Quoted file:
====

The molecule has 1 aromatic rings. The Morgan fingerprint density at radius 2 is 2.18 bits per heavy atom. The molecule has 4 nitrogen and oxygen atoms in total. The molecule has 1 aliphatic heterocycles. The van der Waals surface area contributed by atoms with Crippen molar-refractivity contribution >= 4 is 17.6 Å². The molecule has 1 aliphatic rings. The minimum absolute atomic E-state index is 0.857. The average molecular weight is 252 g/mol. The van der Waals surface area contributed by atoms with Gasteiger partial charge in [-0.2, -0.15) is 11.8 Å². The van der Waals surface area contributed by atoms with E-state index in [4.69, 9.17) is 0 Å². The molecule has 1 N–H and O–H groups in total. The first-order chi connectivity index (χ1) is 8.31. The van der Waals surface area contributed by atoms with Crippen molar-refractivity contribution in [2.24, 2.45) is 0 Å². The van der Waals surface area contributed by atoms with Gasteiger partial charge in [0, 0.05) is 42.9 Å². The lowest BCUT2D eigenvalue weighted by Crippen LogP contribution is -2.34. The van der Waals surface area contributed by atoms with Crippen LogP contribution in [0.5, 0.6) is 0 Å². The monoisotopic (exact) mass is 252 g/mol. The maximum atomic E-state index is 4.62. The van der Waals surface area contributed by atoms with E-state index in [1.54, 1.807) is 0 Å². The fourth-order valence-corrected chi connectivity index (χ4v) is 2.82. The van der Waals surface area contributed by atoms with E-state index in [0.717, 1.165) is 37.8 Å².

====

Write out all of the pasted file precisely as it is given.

The molecule has 1 aromatic rings. The Morgan fingerprint density at radius 2 is 2.18 bits per heavy atom. The molecule has 4 nitrogen and oxygen atoms in total. The molecule has 1 aliphatic heterocycles. The van der Waals surface area contributed by atoms with Crippen molar-refractivity contribution >= 4 is 17.6 Å². The molecule has 1 aliphatic rings. The minimum absolute atomic E-state index is 0.857. The average molecular weight is 252 g/mol. The van der Waals surface area contributed by atoms with Gasteiger partial charge in [-0.2, -0.15) is 11.8 Å². The van der Waals surface area contributed by atoms with E-state index in [4.69, 9.17) is 0 Å². The molecule has 1 N–H and O–H groups in total. The first-order chi connectivity index (χ1) is 8.31. The van der Waals surface area contributed by atoms with Crippen molar-refractivity contribution in [2.24, 2.45) is 0 Å². The van der Waals surface area contributed by atoms with Gasteiger partial charge in [0, 0.05) is 42.9 Å². The lowest BCUT2D eigenvalue weighted by Crippen LogP contribution is -2.34. The van der Waals surface area contributed by atoms with Crippen LogP contribution in [0.5, 0.6) is 0 Å². The monoisotopic (exact) mass is 252 g/mol. The maximum atomic E-state index is 4.62. The van der Waals surface area contributed by atoms with E-state index in [1.54, 1.807) is 0 Å². The fourth-order valence-corrected chi connectivity index (χ4v) is 2.82. The van der Waals surface area contributed by atoms with E-state index in [0.717, 1.165) is 37.8 Å².